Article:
Tax Reform Key to Our Future Growth

05 May 2006

The West Australian

By Michael Chaney
Business Council of Australia

Last month, the Business Council of Australia issued a call for the country’s tax system to be kept under ”permanent watch”.


After all, it seems like only yesterday that the tax system was the subject of major review, debate and reform with the introduction of the GST.

The reality, however, is that Australia operates in an increasingly competitive global world and as a result, tax reform will always be work in progress.

This is because governments around the world are aggressively reviewing and changing their tax structures to make them as competitive as possible.

They are doing this to attract more investment and skilled workers, and in turn promote greater prosperity and growth.

Given the fast rate of tax changes among Australia’s global competitors, what is uncompetitive now in our system will become – without reform action – even more uncompetitive in a short space of time.

Similarly, what appears competitive now can quickly fall behind, without constant review and change.

In Australia, two decades of good policy and economic management that have anticipated and responded to challenges and barriers to growth have enabled us to get where we are today.

Australia has recorded 14 years of consecutive economic expansion. Unemployment is at or near record lows, and individual prosperity at record highs.

The Federal Government has moved to lock in our prosperity with much-needed changes to workplace relations.

In recent months, Federal and State Governments have committed to national reforms involving cutting red tape and improving infrastructure planning, both of which will enhance growth prospects.

But the BCA, along with several other groups, remains concerned that Australia has no overarching plan or vision for one of the most important parts of the growth equation – taxation.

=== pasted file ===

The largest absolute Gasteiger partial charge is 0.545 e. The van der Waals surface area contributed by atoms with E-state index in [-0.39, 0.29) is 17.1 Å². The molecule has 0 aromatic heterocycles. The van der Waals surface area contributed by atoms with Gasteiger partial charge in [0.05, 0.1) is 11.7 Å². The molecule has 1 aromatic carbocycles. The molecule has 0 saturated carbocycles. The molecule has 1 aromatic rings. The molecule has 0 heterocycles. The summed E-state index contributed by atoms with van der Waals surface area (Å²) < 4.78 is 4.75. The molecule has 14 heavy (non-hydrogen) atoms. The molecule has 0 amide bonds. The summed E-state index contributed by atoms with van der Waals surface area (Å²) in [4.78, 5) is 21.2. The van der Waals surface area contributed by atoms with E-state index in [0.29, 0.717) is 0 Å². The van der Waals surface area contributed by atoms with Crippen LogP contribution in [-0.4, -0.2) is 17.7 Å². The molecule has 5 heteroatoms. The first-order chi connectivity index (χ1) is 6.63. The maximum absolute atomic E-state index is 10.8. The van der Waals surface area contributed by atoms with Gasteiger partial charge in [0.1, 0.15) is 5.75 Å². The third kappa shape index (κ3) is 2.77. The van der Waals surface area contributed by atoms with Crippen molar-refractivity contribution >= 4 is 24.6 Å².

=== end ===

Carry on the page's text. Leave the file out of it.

While there have been some important changes in recent years, these have been piecemeal rather than part of a broader plan.

What is needed is a complete review of the taxation system – at Federal and State levels – and an overarching plan that eliminates disincentives and encourages higher productivity; and this has to be an ongoing process.

To its credit, the Federal Government recently undertook a tax benchmarking study aimed at comparing Australia’s tax competitiveness with our international peers.

The report confirmed the BCA’s concerns that the overall tax burden on Australian business was the third highest among developed countries – a potential major barrier to new investment and business growth.

Our upper income tax rates are either comparatively too high or cut in too early or both – a disincentive to attracting and keeping skilled workers.

As the BCA and others have argued in recent months, the May Federal Budget is a real opportunity to address the immediate problems that were identified by the Government’s tax benchmarking review, and to begin a process of continuous improvement of the system.

Business recognises that tax reform is not easy.

It also recognises that State Governments also have an important role in undertaking major reform of their tax base

Certainly, as politicians have been quick to note, the public prefers tax cuts to tax reform.

But with education and a proper debate, the public is more likely to support, or at least accept, policies that underpin Australia’s future growth, which in turn will make it easier to fund new challenges such as rising health and pension costs in an ageing population.

With booming tax receipts and a strong economy, there is no better time than the May 9 Budget to start to make tax reform decisions that will play a big part in locking in Australia’s prosperity for the long term.



Latest news

2006 Opinion Articles

2006 Opinion Articles

2006 Opinion Articles